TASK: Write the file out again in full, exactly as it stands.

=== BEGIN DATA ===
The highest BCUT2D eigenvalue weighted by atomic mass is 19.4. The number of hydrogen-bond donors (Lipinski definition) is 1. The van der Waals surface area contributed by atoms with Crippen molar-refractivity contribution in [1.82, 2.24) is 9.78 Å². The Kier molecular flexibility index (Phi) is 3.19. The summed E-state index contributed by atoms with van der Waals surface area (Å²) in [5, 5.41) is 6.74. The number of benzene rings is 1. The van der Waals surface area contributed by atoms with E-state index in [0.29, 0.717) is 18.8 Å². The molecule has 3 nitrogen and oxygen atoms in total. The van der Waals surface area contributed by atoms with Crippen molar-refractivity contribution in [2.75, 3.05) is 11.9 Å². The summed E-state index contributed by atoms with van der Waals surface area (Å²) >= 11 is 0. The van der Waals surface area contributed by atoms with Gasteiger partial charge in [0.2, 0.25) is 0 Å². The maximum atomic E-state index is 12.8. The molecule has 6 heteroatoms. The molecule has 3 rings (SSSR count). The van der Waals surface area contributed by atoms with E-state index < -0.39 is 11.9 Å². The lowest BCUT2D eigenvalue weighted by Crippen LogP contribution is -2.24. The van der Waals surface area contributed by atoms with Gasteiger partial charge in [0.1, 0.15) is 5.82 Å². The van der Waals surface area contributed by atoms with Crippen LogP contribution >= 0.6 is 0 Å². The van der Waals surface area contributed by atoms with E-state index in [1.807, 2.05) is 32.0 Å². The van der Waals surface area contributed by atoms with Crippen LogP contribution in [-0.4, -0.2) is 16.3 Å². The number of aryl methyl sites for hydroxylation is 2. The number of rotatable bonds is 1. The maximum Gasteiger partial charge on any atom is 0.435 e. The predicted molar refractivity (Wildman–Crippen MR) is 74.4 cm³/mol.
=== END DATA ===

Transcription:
The highest BCUT2D eigenvalue weighted by atomic mass is 19.4. The number of hydrogen-bond donors (Lipinski definition) is 1. The van der Waals surface area contributed by atoms with Crippen molar-refractivity contribution in [1.82, 2.24) is 9.78 Å². The Kier molecular flexibility index (Phi) is 3.19. The summed E-state index contributed by atoms with van der Waals surface area (Å²) in [5, 5.41) is 6.74. The number of benzene rings is 1. The van der Waals surface area contributed by atoms with E-state index in [0.29, 0.717) is 18.8 Å². The molecule has 3 nitrogen and oxygen atoms in total. The van der Waals surface area contributed by atoms with Crippen molar-refractivity contribution in [2.75, 3.05) is 11.9 Å². The summed E-state index contributed by atoms with van der Waals surface area (Å²) >= 11 is 0. The van der Waals surface area contributed by atoms with Gasteiger partial charge in [0.2, 0.25) is 0 Å². The maximum atomic E-state index is 12.8. The molecule has 6 heteroatoms. The molecule has 3 rings (SSSR count). The van der Waals surface area contributed by atoms with E-state index < -0.39 is 11.9 Å². The lowest BCUT2D eigenvalue weighted by Crippen LogP contribution is -2.24. The van der Waals surface area contributed by atoms with Gasteiger partial charge in [0.1, 0.15) is 5.82 Å². The van der Waals surface area contributed by atoms with Crippen LogP contribution >= 0.6 is 0 Å². The van der Waals surface area contributed by atoms with E-state index in [1.807, 2.05) is 32.0 Å². The van der Waals surface area contributed by atoms with Crippen LogP contribution in [-0.4, -0.2) is 16.3 Å². The number of aryl methyl sites for hydroxylation is 2. The number of rotatable bonds is 1. The maximum Gasteiger partial charge on any atom is 0.435 e. The predicted molar refractivity (Wildman–Crippen MR) is 74.4 cm³/mol.